Pacific Community warns of threat to education retention in the wake of COVID-19


Before the pandemic, many Pacific Island countries grappled with low numbers of students completing secondary education.

Now experts in the region are concerned that the closure of schools to contain the spread of COVID-19, and the economic downturn, will lead to even more students dropping out of education early.

It’s an issue that has consequences for the region’s future development, given its large youth population. The Pacific Islands is home to about 11.9 million people, more than half aged below 23 years. And 90 percent of Pacific Islanders reside in the southwest Melanesian countries of Fiji, Papua New Guinea (PNG) and the Solomon Islands.

“Many factors affect education retention in the Pacific region, and COVID-19-related disruptions to education have added to the list. It is very possible that, in instances where families are responsible for some or all of the fees for secondary education, some students will not be able to continue their education for economic reasons,” Michelle Belisle, Director of the Educational Quality and Assessment Programme (EQAP) at the regional development organisation, Pacific Community, in Fiji told IPS.

“The teenage years are an important time in a young person’s life and, unfortunately, experience has shown that students who leave school before the end of secondary are not likely to return to education until later in their adult life, if at all,” she continued.

Many families, now on lower incomes or affected by unemployment since the COVID-19 virus emerged in early 2020, are struggling to afford the costs of transport, fees, and educational materials for their children to attend schools where they are open.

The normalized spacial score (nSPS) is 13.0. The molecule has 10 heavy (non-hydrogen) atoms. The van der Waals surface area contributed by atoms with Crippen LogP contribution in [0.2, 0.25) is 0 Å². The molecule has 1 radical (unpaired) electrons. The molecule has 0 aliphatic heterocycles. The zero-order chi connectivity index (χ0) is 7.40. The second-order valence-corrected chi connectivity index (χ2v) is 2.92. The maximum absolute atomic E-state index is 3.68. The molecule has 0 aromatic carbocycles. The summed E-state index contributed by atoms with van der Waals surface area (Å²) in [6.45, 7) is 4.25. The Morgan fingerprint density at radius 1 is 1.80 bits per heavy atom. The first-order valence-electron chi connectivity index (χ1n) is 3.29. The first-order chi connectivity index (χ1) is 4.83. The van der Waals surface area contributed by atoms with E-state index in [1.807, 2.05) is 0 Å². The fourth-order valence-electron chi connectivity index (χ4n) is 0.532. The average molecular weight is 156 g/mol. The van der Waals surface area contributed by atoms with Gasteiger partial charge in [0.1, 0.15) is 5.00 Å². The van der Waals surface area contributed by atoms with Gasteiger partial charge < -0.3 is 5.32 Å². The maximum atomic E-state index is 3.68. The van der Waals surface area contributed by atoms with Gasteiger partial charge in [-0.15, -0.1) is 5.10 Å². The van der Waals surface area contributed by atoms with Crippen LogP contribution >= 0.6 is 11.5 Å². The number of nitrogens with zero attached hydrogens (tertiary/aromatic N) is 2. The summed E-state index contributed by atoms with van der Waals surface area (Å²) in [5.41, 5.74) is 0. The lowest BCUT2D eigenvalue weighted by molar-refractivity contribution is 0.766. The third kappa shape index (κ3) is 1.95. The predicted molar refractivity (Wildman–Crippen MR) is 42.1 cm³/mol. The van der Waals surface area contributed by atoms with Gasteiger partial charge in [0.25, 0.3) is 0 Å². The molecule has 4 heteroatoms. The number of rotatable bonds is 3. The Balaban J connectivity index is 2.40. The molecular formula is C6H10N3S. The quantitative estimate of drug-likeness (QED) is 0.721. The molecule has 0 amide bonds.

In the Solomon Islands in the southwest Pacific, a nation of about 721,000 people scattered across more than 900 islands, less than half of all children finish primary school. Josephine Teakeni, President of Vois Blong Mere, a civil society organisation in the capital, Honiara, told IPS that: “Some families have had to delay their children’s education while they find ways to get money to pay school fees…to send their children back to school in 2022. Some families have taken the risk of taking loans from formal and informal financial institutions to pay for school fees or support income-generating initiatives to pay school fees.”

For years, many Pacific Island countries had strived and successfully boosted universal education. But, while net primary enrolment is high across the region, the numbers of students starting school have not been matched by those completing it. In the Cook Islands, 100 percent of youths aged 10-14 years are enrolled in education, but this declines to 57 percent of those aged 15-19 years. Similarly, 93 percent of people aged 10-14 years are in school in the Solomon Islands, in contrast to 68 percent of the older age group.

Now, the closure of schools, as part of national lockdown restrictions, is exacerbating the loss of learning. UNICEF, which is working with Pacific Island governments to retain students in education, advocates that ‘with the COVID-19 pandemic now well into its second year, safely reopening schools has become an urgent priority. School attendance is critical for children’s education and lifetime prospects.’ It claims that extending school closures in the Asia Pacific region could result in losses of up to US$1.25 trillion in future productivity and lifetime earnings for the current generation.

As of 12 August, a total of 93,346 cases of COVID-19 were recorded in the Pacific Islands. The majority were located in Fiji, where there were 38,812 cases and PNG with 17,806.